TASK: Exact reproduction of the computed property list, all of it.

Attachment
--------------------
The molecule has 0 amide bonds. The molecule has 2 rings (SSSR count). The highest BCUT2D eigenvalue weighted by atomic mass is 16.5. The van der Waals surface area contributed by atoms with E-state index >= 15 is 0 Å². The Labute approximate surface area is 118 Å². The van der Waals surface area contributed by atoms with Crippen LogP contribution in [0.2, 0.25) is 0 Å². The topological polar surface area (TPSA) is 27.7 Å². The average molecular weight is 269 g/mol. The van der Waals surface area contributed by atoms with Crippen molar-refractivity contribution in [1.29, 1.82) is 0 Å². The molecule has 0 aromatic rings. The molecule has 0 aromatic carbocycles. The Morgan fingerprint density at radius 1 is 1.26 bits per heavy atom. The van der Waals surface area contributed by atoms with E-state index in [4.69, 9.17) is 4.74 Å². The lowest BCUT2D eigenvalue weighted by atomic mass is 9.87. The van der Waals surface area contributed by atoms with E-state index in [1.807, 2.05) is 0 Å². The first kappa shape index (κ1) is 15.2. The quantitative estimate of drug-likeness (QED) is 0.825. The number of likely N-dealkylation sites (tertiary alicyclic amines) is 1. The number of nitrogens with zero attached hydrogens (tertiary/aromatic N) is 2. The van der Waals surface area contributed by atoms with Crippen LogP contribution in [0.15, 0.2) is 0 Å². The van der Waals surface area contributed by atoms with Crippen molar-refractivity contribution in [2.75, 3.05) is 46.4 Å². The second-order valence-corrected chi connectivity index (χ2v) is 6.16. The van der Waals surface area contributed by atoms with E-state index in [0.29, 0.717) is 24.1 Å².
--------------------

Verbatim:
The molecule has 0 amide bonds. The molecule has 2 rings (SSSR count). The highest BCUT2D eigenvalue weighted by atomic mass is 16.5. The van der Waals surface area contributed by atoms with E-state index >= 15 is 0 Å². The Labute approximate surface area is 118 Å². The van der Waals surface area contributed by atoms with Crippen LogP contribution in [0.2, 0.25) is 0 Å². The topological polar surface area (TPSA) is 27.7 Å². The average molecular weight is 269 g/mol. The van der Waals surface area contributed by atoms with Crippen molar-refractivity contribution in [1.29, 1.82) is 0 Å². The molecule has 0 aromatic rings. The molecule has 0 aromatic carbocycles. The Morgan fingerprint density at radius 1 is 1.26 bits per heavy atom. The van der Waals surface area contributed by atoms with E-state index in [4.69, 9.17) is 4.74 Å². The lowest BCUT2D eigenvalue weighted by atomic mass is 9.87. The van der Waals surface area contributed by atoms with E-state index in [1.807, 2.05) is 0 Å². The first kappa shape index (κ1) is 15.2. The quantitative estimate of drug-likeness (QED) is 0.825. The number of likely N-dealkylation sites (tertiary alicyclic amines) is 1. The number of nitrogens with zero attached hydrogens (tertiary/aromatic N) is 2. The van der Waals surface area contributed by atoms with Crippen LogP contribution in [0.15, 0.2) is 0 Å². The van der Waals surface area contributed by atoms with Crippen molar-refractivity contribution in [2.75, 3.05) is 46.4 Å². The second-order valence-corrected chi connectivity index (χ2v) is 6.16. The van der Waals surface area contributed by atoms with E-state index in [0.29, 0.717) is 24.1 Å².